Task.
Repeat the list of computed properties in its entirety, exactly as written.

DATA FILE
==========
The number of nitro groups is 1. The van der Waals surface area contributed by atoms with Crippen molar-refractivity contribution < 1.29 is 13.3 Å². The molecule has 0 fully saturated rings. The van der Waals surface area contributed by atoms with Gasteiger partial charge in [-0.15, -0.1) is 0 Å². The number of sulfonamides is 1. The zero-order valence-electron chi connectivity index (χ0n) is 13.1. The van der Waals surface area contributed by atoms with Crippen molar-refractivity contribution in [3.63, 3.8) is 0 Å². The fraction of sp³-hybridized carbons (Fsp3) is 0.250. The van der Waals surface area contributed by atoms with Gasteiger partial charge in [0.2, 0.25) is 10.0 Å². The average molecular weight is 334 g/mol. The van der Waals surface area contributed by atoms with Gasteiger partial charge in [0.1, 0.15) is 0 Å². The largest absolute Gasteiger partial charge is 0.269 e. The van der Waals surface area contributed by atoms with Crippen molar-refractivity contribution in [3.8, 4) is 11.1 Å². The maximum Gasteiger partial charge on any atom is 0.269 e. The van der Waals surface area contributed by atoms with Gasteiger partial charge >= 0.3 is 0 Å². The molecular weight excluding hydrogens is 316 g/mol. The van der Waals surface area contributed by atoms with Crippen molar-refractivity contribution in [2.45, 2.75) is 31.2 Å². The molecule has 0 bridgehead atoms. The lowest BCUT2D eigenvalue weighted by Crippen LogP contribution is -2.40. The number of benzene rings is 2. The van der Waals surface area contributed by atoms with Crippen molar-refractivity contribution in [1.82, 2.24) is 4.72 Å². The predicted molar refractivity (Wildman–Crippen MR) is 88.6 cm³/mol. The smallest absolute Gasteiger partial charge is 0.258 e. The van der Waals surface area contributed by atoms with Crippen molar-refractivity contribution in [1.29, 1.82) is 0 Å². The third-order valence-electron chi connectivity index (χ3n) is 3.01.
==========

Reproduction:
The number of nitro groups is 1. The van der Waals surface area contributed by atoms with Crippen molar-refractivity contribution < 1.29 is 13.3 Å². The molecule has 0 fully saturated rings. The van der Waals surface area contributed by atoms with Gasteiger partial charge in [-0.15, -0.1) is 0 Å². The number of sulfonamides is 1. The zero-order valence-electron chi connectivity index (χ0n) is 13.1. The van der Waals surface area contributed by atoms with Crippen molar-refractivity contribution in [3.63, 3.8) is 0 Å². The fraction of sp³-hybridized carbons (Fsp3) is 0.250. The van der Waals surface area contributed by atoms with Gasteiger partial charge in [0.2, 0.25) is 10.0 Å². The average molecular weight is 334 g/mol. The van der Waals surface area contributed by atoms with Gasteiger partial charge in [0.1, 0.15) is 0 Å². The largest absolute Gasteiger partial charge is 0.269 e. The van der Waals surface area contributed by atoms with Crippen molar-refractivity contribution in [3.8, 4) is 11.1 Å². The maximum Gasteiger partial charge on any atom is 0.269 e. The van der Waals surface area contributed by atoms with Gasteiger partial charge >= 0.3 is 0 Å². The molecular weight excluding hydrogens is 316 g/mol. The van der Waals surface area contributed by atoms with Crippen molar-refractivity contribution in [2.45, 2.75) is 31.2 Å². The molecule has 0 bridgehead atoms. The lowest BCUT2D eigenvalue weighted by Crippen LogP contribution is -2.40. The number of benzene rings is 2. The van der Waals surface area contributed by atoms with Crippen molar-refractivity contribution in [1.82, 2.24) is 4.72 Å². The predicted molar refractivity (Wildman–Crippen MR) is 88.6 cm³/mol. The smallest absolute Gasteiger partial charge is 0.258 e. The van der Waals surface area contributed by atoms with Crippen molar-refractivity contribution in [1.29, 1.82) is 0 Å². The third-order valence-electron chi connectivity index (χ3n) is 3.01.